Of course, in the event of a deal, that would be the case, and that is what we would expect to happen. On the transitional period that the noble Baroness, Lady Bowles, asked about, it took approximately four years to develop the detail of the current transparency system and put it in place. On her point about the FCA being held accountable, and what parliamentary oversight of the FCA’s decisions there would be—a point also raised by the noble Baroness, Lady Drake, and the noble Lord, Lord Tunnicliffe—the powers being granted to the FCA are necessary to uphold market stability. These powers will generally be constrained to situations where their use is necessary for the advancements of the FCA’s integrity objectives. The FCA will be held accountable in two ways. First, it will be required to publish a statement of policy explaining its approach; the policy statement could only come into effect if the Treasury did not raise objections. Secondly, Parliament will be able to further scrutinise and question Treasury Ministers; if the Treasury objected, the FCA would need to revise its statement.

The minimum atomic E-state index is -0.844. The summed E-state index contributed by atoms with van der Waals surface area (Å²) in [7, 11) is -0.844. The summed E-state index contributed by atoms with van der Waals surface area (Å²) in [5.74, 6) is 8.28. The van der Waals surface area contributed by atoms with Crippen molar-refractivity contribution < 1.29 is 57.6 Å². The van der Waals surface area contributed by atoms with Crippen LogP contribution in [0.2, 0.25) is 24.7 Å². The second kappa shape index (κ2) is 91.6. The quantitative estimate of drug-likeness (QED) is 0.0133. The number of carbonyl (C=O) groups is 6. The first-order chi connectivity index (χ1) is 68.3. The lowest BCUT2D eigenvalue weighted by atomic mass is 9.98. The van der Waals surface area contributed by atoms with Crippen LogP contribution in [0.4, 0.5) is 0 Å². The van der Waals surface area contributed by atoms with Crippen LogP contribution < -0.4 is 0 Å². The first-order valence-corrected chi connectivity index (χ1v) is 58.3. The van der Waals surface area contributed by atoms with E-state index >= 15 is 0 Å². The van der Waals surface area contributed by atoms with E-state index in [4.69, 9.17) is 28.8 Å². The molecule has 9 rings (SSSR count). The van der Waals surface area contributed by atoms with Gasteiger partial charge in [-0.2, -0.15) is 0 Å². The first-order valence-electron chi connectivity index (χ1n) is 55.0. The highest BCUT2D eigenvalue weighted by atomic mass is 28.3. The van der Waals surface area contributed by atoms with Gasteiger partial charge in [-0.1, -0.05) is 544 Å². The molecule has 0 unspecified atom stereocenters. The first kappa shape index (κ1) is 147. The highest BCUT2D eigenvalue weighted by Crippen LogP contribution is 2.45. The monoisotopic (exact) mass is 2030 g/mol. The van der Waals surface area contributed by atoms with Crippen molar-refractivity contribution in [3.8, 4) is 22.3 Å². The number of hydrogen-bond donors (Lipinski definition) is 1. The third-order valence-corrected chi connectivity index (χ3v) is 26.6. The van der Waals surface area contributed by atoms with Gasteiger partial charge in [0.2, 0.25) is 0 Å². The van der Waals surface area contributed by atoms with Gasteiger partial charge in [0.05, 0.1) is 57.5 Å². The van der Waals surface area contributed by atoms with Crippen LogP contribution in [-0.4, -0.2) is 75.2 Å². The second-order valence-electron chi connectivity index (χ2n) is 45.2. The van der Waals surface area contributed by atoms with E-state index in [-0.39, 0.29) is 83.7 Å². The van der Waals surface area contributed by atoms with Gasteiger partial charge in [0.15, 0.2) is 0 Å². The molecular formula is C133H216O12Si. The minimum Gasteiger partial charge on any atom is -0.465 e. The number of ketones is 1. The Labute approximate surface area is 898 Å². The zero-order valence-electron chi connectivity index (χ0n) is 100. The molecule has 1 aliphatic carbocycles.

The noble Baroness, Lady Bowles, asked about the transitional powers. Without these powers—